Trinity became the first Irish university to host a major 1916 event outside of Ireland, when it joined with The Institute of Irish Studies, at the University of Liverpool, to host a major debate on 1916 in London on 31 March 2016. Taking place in the Institute’s London campus, on Finsbury Square, the event brought together academics from Ireland, the UK, and the USA, to debate and discuss the events of the 1916 Rising, and how it has been commemorated, in both a national and an international context. Over 100 Trinity alumni and invited guests attended the event, which was packed to capacity, and heard a range of views and interpretations about 1916 in a lively and entertaining evening of debate.
Part of Trinity’s engagement with the Decade of Commemorations, the event followed on from numerous successful student and staff-run events in Dublin during the year. However given all of Trinity’s international connections, and its extended alumni network, it was also decided to hold an event outside of Ireland to showcase Trinity’s broader engagement with the subject. The Irish Ambassador to Britain, His Excellency Dan Mulhall, opened the debate, and it was chaired by Dr Patrick Prendergast, Provost of Trinity.
Opening the debate, the Provost in his speech noted that “In Trinity we acknowledge our responsibility – as a centre of scholarship and learning – to contribute to national commemoration”, and he went on praise the “rich, diverse programme of academic, public and creative events initiated by staff and students. These range from an Irish language play to a film inspired by Casement; from translations of the Proclamation into seventeen languages, to a blog hosted by our Library.”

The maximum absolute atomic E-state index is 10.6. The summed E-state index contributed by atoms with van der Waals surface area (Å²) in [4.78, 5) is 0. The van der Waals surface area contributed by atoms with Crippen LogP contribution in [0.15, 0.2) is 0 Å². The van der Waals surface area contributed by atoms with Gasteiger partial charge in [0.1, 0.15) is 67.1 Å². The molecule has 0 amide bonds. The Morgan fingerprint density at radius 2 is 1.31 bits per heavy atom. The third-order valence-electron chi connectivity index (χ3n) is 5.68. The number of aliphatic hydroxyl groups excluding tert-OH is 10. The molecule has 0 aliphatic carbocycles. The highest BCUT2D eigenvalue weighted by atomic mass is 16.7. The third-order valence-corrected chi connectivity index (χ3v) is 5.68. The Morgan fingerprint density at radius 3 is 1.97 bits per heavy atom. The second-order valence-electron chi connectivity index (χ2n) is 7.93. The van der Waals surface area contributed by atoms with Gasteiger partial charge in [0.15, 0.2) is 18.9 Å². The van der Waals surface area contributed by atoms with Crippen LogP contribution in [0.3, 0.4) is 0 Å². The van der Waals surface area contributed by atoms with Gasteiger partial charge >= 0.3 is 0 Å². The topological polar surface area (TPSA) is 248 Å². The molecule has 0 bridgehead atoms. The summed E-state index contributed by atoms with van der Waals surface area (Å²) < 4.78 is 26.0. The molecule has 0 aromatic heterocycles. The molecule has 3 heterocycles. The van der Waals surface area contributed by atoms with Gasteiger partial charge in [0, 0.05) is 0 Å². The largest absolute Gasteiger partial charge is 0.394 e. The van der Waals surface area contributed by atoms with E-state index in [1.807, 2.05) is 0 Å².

The panel of historians included academics working in Ireland, the UK and the USA, who presented their own interpretation of the 1916 Rising and its relevance in contemporary Ireland. This led to a very lively panel discussion and audience interaction on how 1916 is remembered, and the challenges of commemoration.
The academic panel consisted of Dr Kevin Bean from The Institute of Irish Studies, at University of Liverpool, Professor Roy Foste,University of Oxford, Dr Anne Dolan, Trinity College Dublin, Professor Joe Lee, NYU, Professor Eunan O’Halpin Trinity College Dublin and Professor Heather Jones (LSE).
Concluding remarks were made by Professor Ciarán Brady, Trinity College Dublin and Professor Peter Shirlow, Institute of Irish Studies.
The event was jointly organised by the Institute of Irish Studies at the University of Liverpool and the School of Histories and Humanities at Trinity College Dublin. Speaking at the event, Professor Patrick Geoghegan said: “We were delighted to be able to showcase our research on 1916 to a wider audience of alumni and invited guests. It was also brilliant to be able to hear some of our own graduates – from the recent and not so recent past – speak on the subject, such as Roy Foster and Heather Jones. Trinity has run many excellent events relating to 1916 over the past year, but because this one was outside of Ireland it was particularly memorable and significant. It also enabled us to connect with many of our alumni in London, and we look forward to doing so again in the future.’
To view a selection of photos from the event, please click on the online gallery here